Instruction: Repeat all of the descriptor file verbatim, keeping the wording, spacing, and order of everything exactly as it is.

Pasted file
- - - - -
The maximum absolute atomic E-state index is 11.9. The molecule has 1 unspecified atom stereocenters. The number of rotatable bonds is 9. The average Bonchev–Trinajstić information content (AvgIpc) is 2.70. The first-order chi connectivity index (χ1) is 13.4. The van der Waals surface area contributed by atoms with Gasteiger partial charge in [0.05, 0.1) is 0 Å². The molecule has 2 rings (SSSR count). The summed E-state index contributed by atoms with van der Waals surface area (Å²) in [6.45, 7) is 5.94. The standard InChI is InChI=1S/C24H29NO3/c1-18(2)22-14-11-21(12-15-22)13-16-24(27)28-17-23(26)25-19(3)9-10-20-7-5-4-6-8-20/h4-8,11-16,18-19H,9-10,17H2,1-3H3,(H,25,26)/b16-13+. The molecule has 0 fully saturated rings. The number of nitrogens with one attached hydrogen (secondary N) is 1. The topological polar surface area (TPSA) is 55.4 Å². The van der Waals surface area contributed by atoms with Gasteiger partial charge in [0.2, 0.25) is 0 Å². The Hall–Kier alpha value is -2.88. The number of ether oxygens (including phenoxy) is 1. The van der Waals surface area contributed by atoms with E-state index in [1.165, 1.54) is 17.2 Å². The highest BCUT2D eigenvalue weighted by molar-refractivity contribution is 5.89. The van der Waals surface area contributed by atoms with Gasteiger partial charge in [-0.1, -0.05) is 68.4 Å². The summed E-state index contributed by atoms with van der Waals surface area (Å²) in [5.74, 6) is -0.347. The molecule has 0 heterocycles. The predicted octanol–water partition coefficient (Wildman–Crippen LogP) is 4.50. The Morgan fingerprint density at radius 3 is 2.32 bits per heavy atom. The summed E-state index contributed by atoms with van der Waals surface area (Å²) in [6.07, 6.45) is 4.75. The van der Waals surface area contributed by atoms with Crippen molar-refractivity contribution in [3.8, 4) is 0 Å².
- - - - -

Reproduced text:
The maximum absolute atomic E-state index is 11.9. The molecule has 1 unspecified atom stereocenters. The number of rotatable bonds is 9. The average Bonchev–Trinajstić information content (AvgIpc) is 2.70. The first-order chi connectivity index (χ1) is 13.4. The van der Waals surface area contributed by atoms with Gasteiger partial charge in [0.05, 0.1) is 0 Å². The molecule has 2 rings (SSSR count). The summed E-state index contributed by atoms with van der Waals surface area (Å²) in [6.45, 7) is 5.94. The standard InChI is InChI=1S/C24H29NO3/c1-18(2)22-14-11-21(12-15-22)13-16-24(27)28-17-23(26)25-19(3)9-10-20-7-5-4-6-8-20/h4-8,11-16,18-19H,9-10,17H2,1-3H3,(H,25,26)/b16-13+. The molecule has 0 fully saturated rings. The number of nitrogens with one attached hydrogen (secondary N) is 1. The topological polar surface area (TPSA) is 55.4 Å². The van der Waals surface area contributed by atoms with Gasteiger partial charge in [0.2, 0.25) is 0 Å². The Hall–Kier alpha value is -2.88. The number of ether oxygens (including phenoxy) is 1. The van der Waals surface area contributed by atoms with E-state index in [1.165, 1.54) is 17.2 Å². The highest BCUT2D eigenvalue weighted by molar-refractivity contribution is 5.89. The van der Waals surface area contributed by atoms with Gasteiger partial charge in [-0.1, -0.05) is 68.4 Å². The summed E-state index contributed by atoms with van der Waals surface area (Å²) in [5.74, 6) is -0.347. The molecule has 0 heterocycles. The predicted octanol–water partition coefficient (Wildman–Crippen LogP) is 4.50. The Morgan fingerprint density at radius 3 is 2.32 bits per heavy atom. The summed E-state index contributed by atoms with van der Waals surface area (Å²) in [6.07, 6.45) is 4.75. The van der Waals surface area contributed by atoms with Crippen molar-refractivity contribution in [3.8, 4) is 0 Å².